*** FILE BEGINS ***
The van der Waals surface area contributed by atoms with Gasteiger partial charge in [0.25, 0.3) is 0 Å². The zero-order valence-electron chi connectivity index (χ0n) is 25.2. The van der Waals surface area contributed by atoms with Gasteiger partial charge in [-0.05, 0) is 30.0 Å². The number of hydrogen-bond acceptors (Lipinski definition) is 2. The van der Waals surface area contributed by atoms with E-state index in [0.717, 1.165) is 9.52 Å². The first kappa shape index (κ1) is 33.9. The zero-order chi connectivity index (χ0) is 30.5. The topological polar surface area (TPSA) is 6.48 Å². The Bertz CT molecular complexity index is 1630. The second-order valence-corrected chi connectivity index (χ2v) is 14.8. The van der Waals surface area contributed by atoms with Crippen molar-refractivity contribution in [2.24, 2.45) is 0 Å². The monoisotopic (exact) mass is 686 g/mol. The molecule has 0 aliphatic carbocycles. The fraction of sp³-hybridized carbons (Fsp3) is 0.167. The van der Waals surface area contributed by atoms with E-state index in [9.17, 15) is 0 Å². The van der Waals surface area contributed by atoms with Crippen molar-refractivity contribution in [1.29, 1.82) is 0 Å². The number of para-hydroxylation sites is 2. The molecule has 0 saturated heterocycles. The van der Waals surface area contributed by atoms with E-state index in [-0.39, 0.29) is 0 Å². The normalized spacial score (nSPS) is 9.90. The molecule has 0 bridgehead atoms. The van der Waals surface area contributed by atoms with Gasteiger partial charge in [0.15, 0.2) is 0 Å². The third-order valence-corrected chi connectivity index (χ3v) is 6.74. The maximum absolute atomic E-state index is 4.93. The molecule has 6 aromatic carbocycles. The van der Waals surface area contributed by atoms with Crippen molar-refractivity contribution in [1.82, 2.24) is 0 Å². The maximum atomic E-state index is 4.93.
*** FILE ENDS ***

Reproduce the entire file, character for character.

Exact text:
The van der Waals surface area contributed by atoms with Gasteiger partial charge in [0.25, 0.3) is 0 Å². The zero-order valence-electron chi connectivity index (χ0n) is 25.2. The van der Waals surface area contributed by atoms with Gasteiger partial charge in [-0.05, 0) is 30.0 Å². The number of hydrogen-bond acceptors (Lipinski definition) is 2. The van der Waals surface area contributed by atoms with E-state index in [0.717, 1.165) is 9.52 Å². The first kappa shape index (κ1) is 33.9. The zero-order chi connectivity index (χ0) is 30.5. The topological polar surface area (TPSA) is 6.48 Å². The Bertz CT molecular complexity index is 1630. The second-order valence-corrected chi connectivity index (χ2v) is 14.8. The van der Waals surface area contributed by atoms with Crippen molar-refractivity contribution in [2.24, 2.45) is 0 Å². The monoisotopic (exact) mass is 686 g/mol. The molecule has 0 aliphatic carbocycles. The fraction of sp³-hybridized carbons (Fsp3) is 0.167. The van der Waals surface area contributed by atoms with E-state index in [9.17, 15) is 0 Å². The van der Waals surface area contributed by atoms with Crippen molar-refractivity contribution in [1.29, 1.82) is 0 Å². The number of para-hydroxylation sites is 2. The molecule has 0 saturated heterocycles. The van der Waals surface area contributed by atoms with E-state index in [-0.39, 0.29) is 0 Å². The normalized spacial score (nSPS) is 9.90. The molecule has 0 bridgehead atoms. The van der Waals surface area contributed by atoms with Gasteiger partial charge in [0.15, 0.2) is 0 Å². The third-order valence-corrected chi connectivity index (χ3v) is 6.74. The maximum absolute atomic E-state index is 4.93. The molecule has 6 aromatic carbocycles. The van der Waals surface area contributed by atoms with Crippen molar-refractivity contribution in [1.82, 2.24) is 0 Å². The maximum atomic E-state index is 4.93.